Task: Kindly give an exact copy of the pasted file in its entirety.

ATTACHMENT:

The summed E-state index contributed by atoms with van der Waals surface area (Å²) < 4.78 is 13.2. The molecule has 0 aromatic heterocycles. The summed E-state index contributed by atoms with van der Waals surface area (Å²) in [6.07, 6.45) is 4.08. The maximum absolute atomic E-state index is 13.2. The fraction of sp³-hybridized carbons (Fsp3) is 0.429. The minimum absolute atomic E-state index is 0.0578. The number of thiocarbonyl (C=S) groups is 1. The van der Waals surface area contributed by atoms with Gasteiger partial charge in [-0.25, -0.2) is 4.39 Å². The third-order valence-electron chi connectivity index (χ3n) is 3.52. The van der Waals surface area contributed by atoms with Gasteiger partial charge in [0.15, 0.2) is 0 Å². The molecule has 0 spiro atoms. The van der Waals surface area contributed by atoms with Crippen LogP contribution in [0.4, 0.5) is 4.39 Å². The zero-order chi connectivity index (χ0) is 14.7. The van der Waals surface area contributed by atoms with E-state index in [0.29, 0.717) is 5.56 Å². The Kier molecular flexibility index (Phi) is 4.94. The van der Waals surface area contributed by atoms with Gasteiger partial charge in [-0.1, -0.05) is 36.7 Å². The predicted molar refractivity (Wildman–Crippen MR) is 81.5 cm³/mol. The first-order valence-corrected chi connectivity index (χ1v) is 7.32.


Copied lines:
The summed E-state index contributed by atoms with van der Waals surface area (Å²) < 4.78 is 13.2. The molecule has 0 aromatic heterocycles. The summed E-state index contributed by atoms with van der Waals surface area (Å²) in [6.07, 6.45) is 4.08. The maximum absolute atomic E-state index is 13.2. The fraction of sp³-hybridized carbons (Fsp3) is 0.429. The minimum absolute atomic E-state index is 0.0578. The number of thiocarbonyl (C=S) groups is 1. The van der Waals surface area contributed by atoms with Gasteiger partial charge in [-0.25, -0.2) is 4.39 Å². The third-order valence-electron chi connectivity index (χ3n) is 3.52. The van der Waals surface area contributed by atoms with Gasteiger partial charge in [0.15, 0.2) is 0 Å². The molecule has 0 spiro atoms. The van der Waals surface area contributed by atoms with Crippen LogP contribution in [0.4, 0.5) is 4.39 Å². The zero-order chi connectivity index (χ0) is 14.7. The van der Waals surface area contributed by atoms with E-state index in [0.29, 0.717) is 5.56 Å². The Kier molecular flexibility index (Phi) is 4.94. The van der Waals surface area contributed by atoms with Gasteiger partial charge in [-0.1, -0.05) is 36.7 Å². The predicted molar refractivity (Wildman–Crippen MR) is 81.5 cm³/mol. The first-order valence-corrected chi connectivity index (χ1v) is 7.32.